Margareta Ekarv was an author who portrayed modern rural life. She was also a pioneer within the sphere of holding exhibitions who worked with Riksutställningar (Swedish Exhibition Agency).
Margareta Ekarv grew up in a farming family in the countryside near Uppsala. She had four siblings. Her father was politically active and served, for instance, as chair of the municipal council and was a representative of the school board and in the local county council.
Margareta Ekarv was educated at Uppsala advanced general school and then trained to become an elementary school teacher, and subsequently a secondary school teacher. During the 1960s she attended writing courses at Biskops-Arnö, the further education college of the North. She then became a full-time author. She was introduced to poetry through Jordbrukarnas Föreningsblad, which contained many varieties of poems. She then began to read Lyrikvännen and for some time she corresponded with the editor Stig Carlson. She made her debut in 1966 with a poetry collection entitled Jag gul & blå. The following year she began to work with Riksutställingnar, where she remained for 20 years, often collaborating with photographers, poets, and artists.
Margareta Ekarv returned to public life in 1978 with a poetry collection entitled Katthjärtat in which she describes the cultural clash experienced when a child from the countryside enters the school system. One of the recurring themes of her literary output, which was mostly prose, is the isolation and impotence of the simple, small person. Her novels are often set in rural areas during the time of modern Sweden’s emergence. Her first novel, Leran, 1984, is set in the plains of Uppland at the turn of the 20th century. The two lead characters are a young couple who, in the course of the novel, meet and fall in love. At the start of the story Erik is a wee boy who is proud and happy to guide the horse-drawn plough in the autumn. A combination of the cold weather and a bully’s prank leave him deathly ill but his life is saved by the American preacher Charles Lee, and Erik himself discovers a skill for preaching. The tragedy of Maria, the main female character, is that she, her parents’ first child, was not born a boy. The external events surrounding these characters play a less important role. Margareta Ekarv’s focus lies in how the people of the countryside change after the American preacher arrives in their town. His presence serves as a catalyst, which leads several of the locals to experience a period of awakening out of the dull existence they are trapped in.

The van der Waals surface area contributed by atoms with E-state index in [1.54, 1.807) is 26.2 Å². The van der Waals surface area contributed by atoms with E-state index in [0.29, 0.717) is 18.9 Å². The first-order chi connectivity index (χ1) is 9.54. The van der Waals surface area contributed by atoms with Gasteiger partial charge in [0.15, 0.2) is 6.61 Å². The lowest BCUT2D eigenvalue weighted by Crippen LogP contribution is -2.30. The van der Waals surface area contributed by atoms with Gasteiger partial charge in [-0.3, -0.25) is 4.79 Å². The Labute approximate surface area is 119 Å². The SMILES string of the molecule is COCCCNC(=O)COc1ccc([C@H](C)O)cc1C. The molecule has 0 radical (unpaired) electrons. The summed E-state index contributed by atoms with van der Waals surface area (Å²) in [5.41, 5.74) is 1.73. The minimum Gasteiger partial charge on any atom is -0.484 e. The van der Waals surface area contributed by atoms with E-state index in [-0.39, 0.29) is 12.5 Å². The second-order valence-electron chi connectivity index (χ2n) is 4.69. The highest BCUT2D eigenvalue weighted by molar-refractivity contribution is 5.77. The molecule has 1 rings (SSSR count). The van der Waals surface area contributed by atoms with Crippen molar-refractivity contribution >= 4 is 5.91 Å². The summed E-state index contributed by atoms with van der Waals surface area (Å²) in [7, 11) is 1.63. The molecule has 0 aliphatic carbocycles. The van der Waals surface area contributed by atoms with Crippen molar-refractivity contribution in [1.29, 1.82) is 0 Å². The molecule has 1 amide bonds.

Ekarv’s ensuing novel, Tio öre vatten, similarly engages the reader in the story of a countryside loner who struggles to be understood by the world around him. His deliberate slowness is conjured up by the richly detailed imagery of the text depicting a long-gone rural lifestyle. Margareta Ekarv went a step further in portraying modern countryside life in her final novel Glaset, 2011, which is also set in the Uppland tracts. It is reminiscent of a beautiful landscape painting on which the paint slowly peels off to reveal the impotence and dashed dreams of the small child.